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How Microdosing Psilocybin Can Help You Banish FOMO For Good

Whether we like to admit it or not, most people have felt the cold, unpleasant, pang of FOMO. Your mind’s eye casts wildly around, visualizing parties, hangouts, get togethers, that you, yes YOU were not invited to. Despite most of the upset being in our heads, the pain can be real, affecting our self esteem and the way we approach relationships. So what can be done? Let’s find out how to fight FOMO. 

FOMO is, in many ways, a 21st century phenomena. Granted, ‘Fear Of Missing Out’ is likely something that has existed since the beginning of humanity — what with us being social creatures and all. But since the introduction of social media, and especially since it set up camp on our phones, we have an unprecedented ability to see into the lives of others. 

We are constantly seeing the edited highlights of other people’s lives. Whether it’s our friends, acquaintances or even celebrities, continually bearing witness to other people’s good news (or at least, perceived good news), such as reaching major life milestones, can make us feel that in comparison we are falling behind, or failing somehow. 

Photo by Sasha Freemind on Unsplash

A Filtered Reality

When you are scrolling through the adventures of friends, the tropical holidays of acquaintances, or the filtered selfies of influencers, it is hard not to be swept up into feeling that everyone else is leading better lives, and having more fun than you. Sure, you may know that a lot of these posts and stories are ‘too good to be true’ — an edited and filtered view of reality — but that doesn’t stop FOMO.

This is why, in our perennially online societies, FOMO is such a ‘now’ problem. However, there is some good news; there are ways to beat the feeling of FOMO, and redirect your energies into being present in your own life.  

Luckily for those experiencing that very 21st century problem of FOMO, one of its most intriguing solutions, is currently having a 21st century renaissance. We’re talking, of course, about psychedelics. More specifically, psilocybin, from magic mushrooms and truffles. Later on in this article we will explore how they can be harnessed to find your sense of self, reignite more fulfilling passions, and usher in a deeper feeling of connection that is less concerned with the superficial.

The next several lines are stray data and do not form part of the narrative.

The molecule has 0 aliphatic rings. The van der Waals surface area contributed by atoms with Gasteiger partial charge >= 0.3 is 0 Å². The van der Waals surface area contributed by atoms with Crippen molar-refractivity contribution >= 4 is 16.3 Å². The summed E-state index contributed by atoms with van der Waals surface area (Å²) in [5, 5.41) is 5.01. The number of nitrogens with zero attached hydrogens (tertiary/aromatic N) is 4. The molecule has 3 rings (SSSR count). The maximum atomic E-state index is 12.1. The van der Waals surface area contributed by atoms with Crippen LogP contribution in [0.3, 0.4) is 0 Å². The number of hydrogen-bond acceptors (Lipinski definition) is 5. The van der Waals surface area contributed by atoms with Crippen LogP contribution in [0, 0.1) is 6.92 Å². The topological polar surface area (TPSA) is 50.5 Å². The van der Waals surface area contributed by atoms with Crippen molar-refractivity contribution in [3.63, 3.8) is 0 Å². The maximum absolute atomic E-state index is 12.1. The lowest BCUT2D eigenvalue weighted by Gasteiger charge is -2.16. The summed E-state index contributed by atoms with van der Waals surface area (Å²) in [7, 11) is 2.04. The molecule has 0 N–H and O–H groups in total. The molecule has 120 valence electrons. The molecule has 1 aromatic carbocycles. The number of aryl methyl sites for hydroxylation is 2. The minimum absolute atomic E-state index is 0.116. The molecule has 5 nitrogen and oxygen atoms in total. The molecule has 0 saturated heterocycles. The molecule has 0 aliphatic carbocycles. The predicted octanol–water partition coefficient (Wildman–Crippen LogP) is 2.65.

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What Are the Effects of FOMO, or ‘Fear Of Missing Out’?

FOMO does not simply cover the feeling of being left out. It can dredge up, or cause, many complex emotions, depending on the individual. 

Low Self-Esteem:

Constant comparison to the edited ‘best’ of others, will soon make you feel that you are not measuring up. Feeling this way can have a negative effect on how you perceive and value yourself.

Anxiety and Stress: 

The feeling that you are not doing enough, achieving enough, popular enough. That you are under constant pressure to catch up, and yet still you are missing out.

Pressure to Socialize: 

FOMO can pressure you to put yourself in certain situations — attend events or engage in various activities you’d rather not do — just to avoid feeling left out. 

Unhappiness and Depression:

If you can only focus on what you are missing out on, you are less likely to notice or engage with the good things in your life. Focusing on what you don’t have, rather than embracing the present, can lead to feelings of unhappiness or depression. 

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How Social Media Triggers FOMO

Social media is great for keeping up with, and staying connected to, friends and family, as well as keeping an eye on what’s going on in the world. However, it’s not hard to see how it can present a warped sense of reality. People tend to post their happiest, coolest, most impressive moments. This one-sided approach can create a feeling that everyone else is living a much funner, more fulfilling life than you.

The instant gratification that social media can provide is addictive. Certain kinds of posts — the ones that portray enviable and idyllic lifestyles — garner a lot of likes and comments. This causes people to post more of the same, increasing the concentration of these kinds of images. The dopamine kick that comes from a little notification dot is real. And as people chase that high, the folks feeling FOMO grow too.